National acclaim for seniors marimba project

You're never too old to learn how to make music

A local program to teach seniors the marimba

A project where seniors in Oceanside learn how to play the marimbas has been recognized by Human Resources Skills Development Canada (HRSDC), as a national success story.

The New Horizons for Seniors project which was launched last spring was called Life is a Celebration; Marimba Music for Seniors and was made possible by a $24,000 grant.

Arrowsmith Community Enhancement Society (ACES) received the money from HRSDC to fund  a set of custom marimbas — a large wooden instrument that resembles a xylophone — which were designed especially for seniors.

Not only did the program bring generations together around Oceanside in a musical program, it was also deemed a national success and will be featured on the HRSDC website.

HRSDC’s mission is to build a stronger and more competitive Canada, to support Canadians in making choices that help them live productive and rewarding lives, and to improve Canadians’ quality of life.

Val Dare, who co-founded the intergenerational project and got approval for the grant with Marilynn Sims, said because the project was so successful they have decided to keep it going with the remaining grant money.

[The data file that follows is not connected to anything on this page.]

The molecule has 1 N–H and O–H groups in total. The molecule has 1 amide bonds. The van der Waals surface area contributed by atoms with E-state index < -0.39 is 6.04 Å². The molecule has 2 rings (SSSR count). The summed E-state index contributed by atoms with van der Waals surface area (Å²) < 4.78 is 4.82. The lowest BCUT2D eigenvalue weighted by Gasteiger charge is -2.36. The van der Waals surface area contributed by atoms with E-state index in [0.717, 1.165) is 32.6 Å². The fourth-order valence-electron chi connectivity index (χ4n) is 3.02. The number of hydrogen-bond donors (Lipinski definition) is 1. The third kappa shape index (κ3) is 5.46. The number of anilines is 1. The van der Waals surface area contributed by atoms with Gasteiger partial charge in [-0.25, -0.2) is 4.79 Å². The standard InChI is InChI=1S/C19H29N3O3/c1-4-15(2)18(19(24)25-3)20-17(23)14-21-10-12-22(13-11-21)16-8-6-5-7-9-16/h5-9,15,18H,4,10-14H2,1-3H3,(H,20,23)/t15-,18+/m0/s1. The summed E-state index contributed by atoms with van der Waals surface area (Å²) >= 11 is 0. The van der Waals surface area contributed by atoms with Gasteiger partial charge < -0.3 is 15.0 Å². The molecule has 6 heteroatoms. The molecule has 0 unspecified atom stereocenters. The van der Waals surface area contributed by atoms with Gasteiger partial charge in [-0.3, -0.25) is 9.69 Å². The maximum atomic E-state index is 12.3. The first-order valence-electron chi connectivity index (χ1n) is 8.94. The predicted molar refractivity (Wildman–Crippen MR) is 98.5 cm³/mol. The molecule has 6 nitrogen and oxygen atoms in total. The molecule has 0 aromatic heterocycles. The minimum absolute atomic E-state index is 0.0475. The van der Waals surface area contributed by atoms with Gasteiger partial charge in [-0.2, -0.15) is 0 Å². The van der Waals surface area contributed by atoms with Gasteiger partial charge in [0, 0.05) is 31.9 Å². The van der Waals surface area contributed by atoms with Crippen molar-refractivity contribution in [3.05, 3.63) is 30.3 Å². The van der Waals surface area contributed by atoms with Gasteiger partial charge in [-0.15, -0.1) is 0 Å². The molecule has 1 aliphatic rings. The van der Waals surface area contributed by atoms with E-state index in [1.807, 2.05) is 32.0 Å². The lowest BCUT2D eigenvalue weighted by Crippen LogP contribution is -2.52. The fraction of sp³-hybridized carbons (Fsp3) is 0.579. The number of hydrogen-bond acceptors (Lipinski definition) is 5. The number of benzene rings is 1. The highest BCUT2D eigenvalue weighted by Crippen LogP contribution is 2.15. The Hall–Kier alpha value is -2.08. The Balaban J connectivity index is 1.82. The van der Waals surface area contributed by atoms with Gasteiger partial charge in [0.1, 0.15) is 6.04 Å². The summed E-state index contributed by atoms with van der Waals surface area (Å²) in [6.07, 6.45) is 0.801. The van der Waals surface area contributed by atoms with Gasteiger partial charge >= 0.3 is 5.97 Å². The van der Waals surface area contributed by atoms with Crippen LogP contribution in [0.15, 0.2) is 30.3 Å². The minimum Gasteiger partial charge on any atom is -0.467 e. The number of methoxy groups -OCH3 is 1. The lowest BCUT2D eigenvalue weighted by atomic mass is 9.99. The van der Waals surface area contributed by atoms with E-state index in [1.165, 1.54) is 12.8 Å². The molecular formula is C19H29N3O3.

“People loved it. Out of the 17 who took the class, 13 are continuing on,” she said.

The marimbas are housed at the Bradley Centre in Coombs.

That is where classes were taught to seniors by members of Kumbana Marimba, a local youth ensemble back in March.

The classes are back and while two of them are filled, there is one more class with vacancies.

Dare said they have two classes that have started and would like to fill a third one.

From now until November 25 the weekly one hour free seniors classes will be held every Friday except November 11.

The 1 p.m. and 2:15 p.m. slots are full but Dare said there is room for up to eight people in a class which will run from 11:30 a.m. to 12:30 p.m.

Dare said she hopes the project ultimately builds more infrastructure for programs like this to continue in the area, providing opportunities for collaboration between all kinds of people, even those who aren’t musically inclined.

“They don’t have to be musicians to begin with,” she said.

“They can all contribute and make music that is really fun to make and enjoyable to listen to.”

Those interested in the weekly program at the Bradley Centre can contact Val Dare at or call 250-586-6583.




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